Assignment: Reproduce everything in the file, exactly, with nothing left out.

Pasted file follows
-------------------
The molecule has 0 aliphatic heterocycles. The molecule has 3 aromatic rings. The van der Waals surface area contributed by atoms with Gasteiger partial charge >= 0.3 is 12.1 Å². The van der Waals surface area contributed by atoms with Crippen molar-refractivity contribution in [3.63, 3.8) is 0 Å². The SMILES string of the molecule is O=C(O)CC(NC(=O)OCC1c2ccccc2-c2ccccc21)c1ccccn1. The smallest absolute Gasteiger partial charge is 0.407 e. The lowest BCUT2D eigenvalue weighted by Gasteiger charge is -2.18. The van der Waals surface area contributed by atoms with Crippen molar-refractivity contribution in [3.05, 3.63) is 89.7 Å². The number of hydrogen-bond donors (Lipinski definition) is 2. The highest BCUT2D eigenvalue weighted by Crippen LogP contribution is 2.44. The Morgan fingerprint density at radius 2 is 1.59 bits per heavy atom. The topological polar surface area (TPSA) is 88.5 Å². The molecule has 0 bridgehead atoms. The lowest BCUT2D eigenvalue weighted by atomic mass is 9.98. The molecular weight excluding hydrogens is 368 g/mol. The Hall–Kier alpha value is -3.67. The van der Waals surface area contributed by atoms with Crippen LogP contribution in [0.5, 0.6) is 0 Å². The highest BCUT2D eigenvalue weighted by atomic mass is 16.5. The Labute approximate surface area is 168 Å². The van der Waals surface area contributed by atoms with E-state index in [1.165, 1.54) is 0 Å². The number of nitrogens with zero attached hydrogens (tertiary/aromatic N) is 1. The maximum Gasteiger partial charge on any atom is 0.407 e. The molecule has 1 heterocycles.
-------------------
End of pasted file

The molecule has 0 aliphatic heterocycles. The molecule has 3 aromatic rings. The van der Waals surface area contributed by atoms with Gasteiger partial charge >= 0.3 is 12.1 Å². The van der Waals surface area contributed by atoms with Crippen molar-refractivity contribution in [3.63, 3.8) is 0 Å². The SMILES string of the molecule is O=C(O)CC(NC(=O)OCC1c2ccccc2-c2ccccc21)c1ccccn1. The smallest absolute Gasteiger partial charge is 0.407 e. The lowest BCUT2D eigenvalue weighted by Gasteiger charge is -2.18. The van der Waals surface area contributed by atoms with Crippen molar-refractivity contribution in [3.05, 3.63) is 89.7 Å². The number of hydrogen-bond donors (Lipinski definition) is 2. The highest BCUT2D eigenvalue weighted by Crippen LogP contribution is 2.44. The Morgan fingerprint density at radius 2 is 1.59 bits per heavy atom. The topological polar surface area (TPSA) is 88.5 Å². The molecule has 0 bridgehead atoms. The lowest BCUT2D eigenvalue weighted by atomic mass is 9.98. The molecular weight excluding hydrogens is 368 g/mol. The Hall–Kier alpha value is -3.67. The van der Waals surface area contributed by atoms with Crippen LogP contribution in [0.5, 0.6) is 0 Å². The highest BCUT2D eigenvalue weighted by atomic mass is 16.5. The Labute approximate surface area is 168 Å². The van der Waals surface area contributed by atoms with E-state index in [1.165, 1.54) is 0 Å². The number of nitrogens with zero attached hydrogens (tertiary/aromatic N) is 1. The maximum Gasteiger partial charge on any atom is 0.407 e. The molecule has 1 heterocycles.